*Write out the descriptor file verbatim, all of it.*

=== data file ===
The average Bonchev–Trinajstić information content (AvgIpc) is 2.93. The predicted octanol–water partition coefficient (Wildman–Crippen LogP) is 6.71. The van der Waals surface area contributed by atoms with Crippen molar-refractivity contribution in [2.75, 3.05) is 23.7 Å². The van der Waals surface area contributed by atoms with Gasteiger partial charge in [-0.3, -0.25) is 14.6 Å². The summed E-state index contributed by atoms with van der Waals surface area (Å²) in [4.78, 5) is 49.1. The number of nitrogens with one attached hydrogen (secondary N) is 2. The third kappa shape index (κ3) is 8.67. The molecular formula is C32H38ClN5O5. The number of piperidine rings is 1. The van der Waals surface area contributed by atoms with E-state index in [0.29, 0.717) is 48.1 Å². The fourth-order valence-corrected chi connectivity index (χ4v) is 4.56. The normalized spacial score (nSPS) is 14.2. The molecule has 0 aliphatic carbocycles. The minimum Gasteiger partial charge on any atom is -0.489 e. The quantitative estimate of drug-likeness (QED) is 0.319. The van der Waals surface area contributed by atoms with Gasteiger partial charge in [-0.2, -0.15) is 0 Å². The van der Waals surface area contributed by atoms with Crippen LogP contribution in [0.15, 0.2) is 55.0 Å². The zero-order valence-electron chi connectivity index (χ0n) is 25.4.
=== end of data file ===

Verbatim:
The average Bonchev–Trinajstić information content (AvgIpc) is 2.93. The predicted octanol–water partition coefficient (Wildman–Crippen LogP) is 6.71. The van der Waals surface area contributed by atoms with Crippen molar-refractivity contribution in [2.75, 3.05) is 23.7 Å². The van der Waals surface area contributed by atoms with Gasteiger partial charge in [-0.3, -0.25) is 14.6 Å². The summed E-state index contributed by atoms with van der Waals surface area (Å²) in [4.78, 5) is 49.1. The number of nitrogens with one attached hydrogen (secondary N) is 2. The third kappa shape index (κ3) is 8.67. The molecular formula is C32H38ClN5O5. The number of piperidine rings is 1. The van der Waals surface area contributed by atoms with E-state index in [0.29, 0.717) is 48.1 Å². The fourth-order valence-corrected chi connectivity index (χ4v) is 4.56. The normalized spacial score (nSPS) is 14.2. The molecule has 0 aliphatic carbocycles. The minimum Gasteiger partial charge on any atom is -0.489 e. The quantitative estimate of drug-likeness (QED) is 0.319. The van der Waals surface area contributed by atoms with Gasteiger partial charge in [-0.2, -0.15) is 0 Å². The van der Waals surface area contributed by atoms with Crippen LogP contribution in [0.15, 0.2) is 55.0 Å². The zero-order valence-electron chi connectivity index (χ0n) is 25.4.